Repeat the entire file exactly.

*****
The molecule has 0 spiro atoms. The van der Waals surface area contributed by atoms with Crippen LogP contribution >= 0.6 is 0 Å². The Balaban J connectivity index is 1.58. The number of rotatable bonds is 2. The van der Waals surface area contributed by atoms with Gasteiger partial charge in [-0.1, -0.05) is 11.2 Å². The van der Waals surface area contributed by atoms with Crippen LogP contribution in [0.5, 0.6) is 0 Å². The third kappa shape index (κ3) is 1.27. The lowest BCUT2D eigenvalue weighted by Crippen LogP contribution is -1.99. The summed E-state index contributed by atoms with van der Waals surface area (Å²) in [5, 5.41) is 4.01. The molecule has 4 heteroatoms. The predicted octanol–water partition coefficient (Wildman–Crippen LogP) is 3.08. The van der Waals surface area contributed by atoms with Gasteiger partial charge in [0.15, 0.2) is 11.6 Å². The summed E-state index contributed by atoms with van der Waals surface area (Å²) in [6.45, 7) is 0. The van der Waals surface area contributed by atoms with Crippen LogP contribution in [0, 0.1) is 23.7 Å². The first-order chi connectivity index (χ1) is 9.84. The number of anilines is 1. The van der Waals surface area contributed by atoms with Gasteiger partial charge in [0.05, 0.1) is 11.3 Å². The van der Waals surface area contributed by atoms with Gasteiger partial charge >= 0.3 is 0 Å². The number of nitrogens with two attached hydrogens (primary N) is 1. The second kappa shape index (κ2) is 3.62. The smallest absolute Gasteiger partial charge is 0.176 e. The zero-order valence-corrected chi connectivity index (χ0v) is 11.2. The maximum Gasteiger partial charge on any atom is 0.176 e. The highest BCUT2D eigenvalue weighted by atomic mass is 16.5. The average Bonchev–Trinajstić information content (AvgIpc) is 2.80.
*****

The molecule has 0 spiro atoms. The van der Waals surface area contributed by atoms with Crippen LogP contribution >= 0.6 is 0 Å². The Balaban J connectivity index is 1.58. The number of rotatable bonds is 2. The van der Waals surface area contributed by atoms with Gasteiger partial charge in [-0.1, -0.05) is 11.2 Å². The van der Waals surface area contributed by atoms with Crippen LogP contribution in [0.5, 0.6) is 0 Å². The third kappa shape index (κ3) is 1.27. The lowest BCUT2D eigenvalue weighted by Crippen LogP contribution is -1.99. The summed E-state index contributed by atoms with van der Waals surface area (Å²) in [5, 5.41) is 4.01. The molecule has 4 heteroatoms. The predicted octanol–water partition coefficient (Wildman–Crippen LogP) is 3.08. The van der Waals surface area contributed by atoms with Gasteiger partial charge in [0.15, 0.2) is 11.6 Å². The summed E-state index contributed by atoms with van der Waals surface area (Å²) in [6.45, 7) is 0. The van der Waals surface area contributed by atoms with Crippen LogP contribution in [0, 0.1) is 23.7 Å². The first-order chi connectivity index (χ1) is 9.84. The number of anilines is 1. The van der Waals surface area contributed by atoms with Gasteiger partial charge in [0.05, 0.1) is 11.3 Å². The van der Waals surface area contributed by atoms with Gasteiger partial charge >= 0.3 is 0 Å². The number of nitrogens with two attached hydrogens (primary N) is 1. The second kappa shape index (κ2) is 3.62. The smallest absolute Gasteiger partial charge is 0.176 e. The zero-order valence-corrected chi connectivity index (χ0v) is 11.2. The maximum Gasteiger partial charge on any atom is 0.176 e. The highest BCUT2D eigenvalue weighted by atomic mass is 16.5. The average Bonchev–Trinajstić information content (AvgIpc) is 2.80.